Sunday, October 26, 2008

Article - China's sudden fall and slow recovery

International Herald Tribune

Monday, August 11, 2008

Winston Lord, the former U.S. ambassador to China, long ago remarked on the tendency of Americans to regard China with an attitude alternating between romance and fear. Thanks to the Olympics, we finally know whether China is an unassuming poor country suddenly made good or a menacing superpower in the making. The answer is neither.

Take a minute to put the China's Olympian moment in its proper historical context - one going back centuries, not mere decades.

For 500 years, from the 14th century until the 1830s, China accounted for a remarkable 30 percent of world economic output. That is more than the U.S. economy at the height of its global economic dominance after World War II - sustained for a half-millennium! But by the time reform-minded Deng Xiaoping took charge in 1979 after a particularly destructive two decades of Maoist social experiments, China's share of global gross domestic product was barely 1 percent - a high dive of epic proportions. Today, after nearly three decades of staggering growth, China accounts for about 5 percent of world output - impressive relative to 1979, but not in the ball park of the historical norm of centuries past.

Remember what happened? Everyone in China watching the Olympics does.

Despite its economic prowess, China at the start of the 19th century was showing clear vulnerabilities. The British East India Company was aggressively developing markets in southern China for its most lucrative product: opium. The Chinese imperial government issued edicts to block opium smuggling, but to no avail. The market was not one that the British were going to abandon lightly.

As Britain's illegal exports of opium continued to grow, the emperor appointed a senior civil servant, Lin Zexu, to act as the country's "drug czar." From his headquarters in the city of Dongguan, Lin initiated a crackdown in June 1839, confiscating and later destroying over 1,000 tons of opium. The British made the most of the incident, reacting swiftly and decisively to assert their commercial interests. Other Western countries were supportive. Stating that commerce is "among the natural rights and duties of men," John Quincy Adams later would criticize China for its "unsocial" refusal to trade on "terms of equal reciprocity."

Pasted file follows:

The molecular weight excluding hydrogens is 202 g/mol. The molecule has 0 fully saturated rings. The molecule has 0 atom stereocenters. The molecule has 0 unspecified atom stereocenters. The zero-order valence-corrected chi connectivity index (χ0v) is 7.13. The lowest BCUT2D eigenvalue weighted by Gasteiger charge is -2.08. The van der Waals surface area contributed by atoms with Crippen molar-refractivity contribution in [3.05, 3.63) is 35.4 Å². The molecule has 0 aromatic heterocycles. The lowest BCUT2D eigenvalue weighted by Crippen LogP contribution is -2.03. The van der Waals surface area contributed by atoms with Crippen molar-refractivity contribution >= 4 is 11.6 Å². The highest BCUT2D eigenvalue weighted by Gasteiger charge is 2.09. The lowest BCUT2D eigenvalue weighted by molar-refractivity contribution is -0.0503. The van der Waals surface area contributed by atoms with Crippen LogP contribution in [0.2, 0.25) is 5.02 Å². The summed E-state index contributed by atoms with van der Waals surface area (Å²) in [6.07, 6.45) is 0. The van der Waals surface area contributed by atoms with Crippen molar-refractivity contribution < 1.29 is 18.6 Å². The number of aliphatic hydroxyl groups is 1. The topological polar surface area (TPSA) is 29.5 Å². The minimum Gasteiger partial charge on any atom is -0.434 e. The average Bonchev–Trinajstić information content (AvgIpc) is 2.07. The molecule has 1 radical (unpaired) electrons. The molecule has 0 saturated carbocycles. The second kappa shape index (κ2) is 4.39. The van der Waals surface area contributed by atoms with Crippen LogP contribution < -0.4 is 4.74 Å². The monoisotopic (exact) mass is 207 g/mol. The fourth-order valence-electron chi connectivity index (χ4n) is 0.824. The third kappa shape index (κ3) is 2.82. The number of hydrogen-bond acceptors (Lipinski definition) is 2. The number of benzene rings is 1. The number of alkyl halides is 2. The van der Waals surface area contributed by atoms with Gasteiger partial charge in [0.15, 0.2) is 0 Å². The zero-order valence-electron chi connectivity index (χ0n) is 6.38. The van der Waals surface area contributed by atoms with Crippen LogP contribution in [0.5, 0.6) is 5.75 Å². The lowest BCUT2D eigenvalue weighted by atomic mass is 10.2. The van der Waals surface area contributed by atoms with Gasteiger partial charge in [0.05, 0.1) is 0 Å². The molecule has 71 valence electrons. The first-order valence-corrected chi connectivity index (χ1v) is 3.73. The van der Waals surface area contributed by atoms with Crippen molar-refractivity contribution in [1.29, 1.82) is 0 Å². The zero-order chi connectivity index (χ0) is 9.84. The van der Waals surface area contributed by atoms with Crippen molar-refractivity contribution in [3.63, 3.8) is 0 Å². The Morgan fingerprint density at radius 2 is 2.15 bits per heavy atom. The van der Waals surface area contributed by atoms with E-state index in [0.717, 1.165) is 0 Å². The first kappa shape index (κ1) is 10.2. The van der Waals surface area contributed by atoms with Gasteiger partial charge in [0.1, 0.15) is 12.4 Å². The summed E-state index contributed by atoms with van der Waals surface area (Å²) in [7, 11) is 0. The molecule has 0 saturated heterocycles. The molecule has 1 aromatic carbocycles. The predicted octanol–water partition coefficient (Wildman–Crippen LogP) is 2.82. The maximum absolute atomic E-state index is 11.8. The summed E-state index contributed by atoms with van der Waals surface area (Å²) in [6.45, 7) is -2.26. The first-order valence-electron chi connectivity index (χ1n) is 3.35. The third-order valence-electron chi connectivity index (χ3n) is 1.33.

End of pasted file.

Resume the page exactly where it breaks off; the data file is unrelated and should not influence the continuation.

A three-year war with Britain ensued. Another against Britain and France followed after a little more than a decade. The scientific and technological advantage of the Western nations was overwhelming. China was compelled to accept "unequal treaties" pertaining to trade relations first with European powers, and then with Japan. The country's decline was underway.

Skip ahead to 2008. What has become of Dongguan, fateful site of the start of the opium wars? Dongguan today is a raw, expansive city of 7 million people. It is a key manufacturing hub, ranking only after Shenzhen and Shanghai among China's leading export cities. The city produces 40 percent of the tennis shoes sold in the United States and 200 million sweaters sold in American shops.

China's resurgence extends to a domain in which the country has historically been weak: science and technology. Twenty years ago, China was not on the list of the top 10 exporters of high-tech products; today it is number one. The United States remains the world leader with regard to research and development investments, but in China such spending has for over a decade been growing at a remarkable 19 percent per year - more than six times the American rate.

So does all of this make China a poster child of modern economic development?

A menacing Third World upstart?

Neither shoe fits this Cinderella. Viewed in a time frame of centuries rather than decades, China may most accurately be understood simply as a rich country gradually returning to its old form. Responding sensibly to China's ascent in the past 30 years requires first an appreciation of the magnitude and causes of its decline.

If better historical understanding alone can't get us to fear or romanticize China less, perhaps it can at least help us to do so better.

Philip E. Auerswald is director of the Center for Science and Technology Policy at the School of Public Policy at George Mason University and a research associate with the Belfer Center for Science and International Affairs at the Kennedy School of Government.

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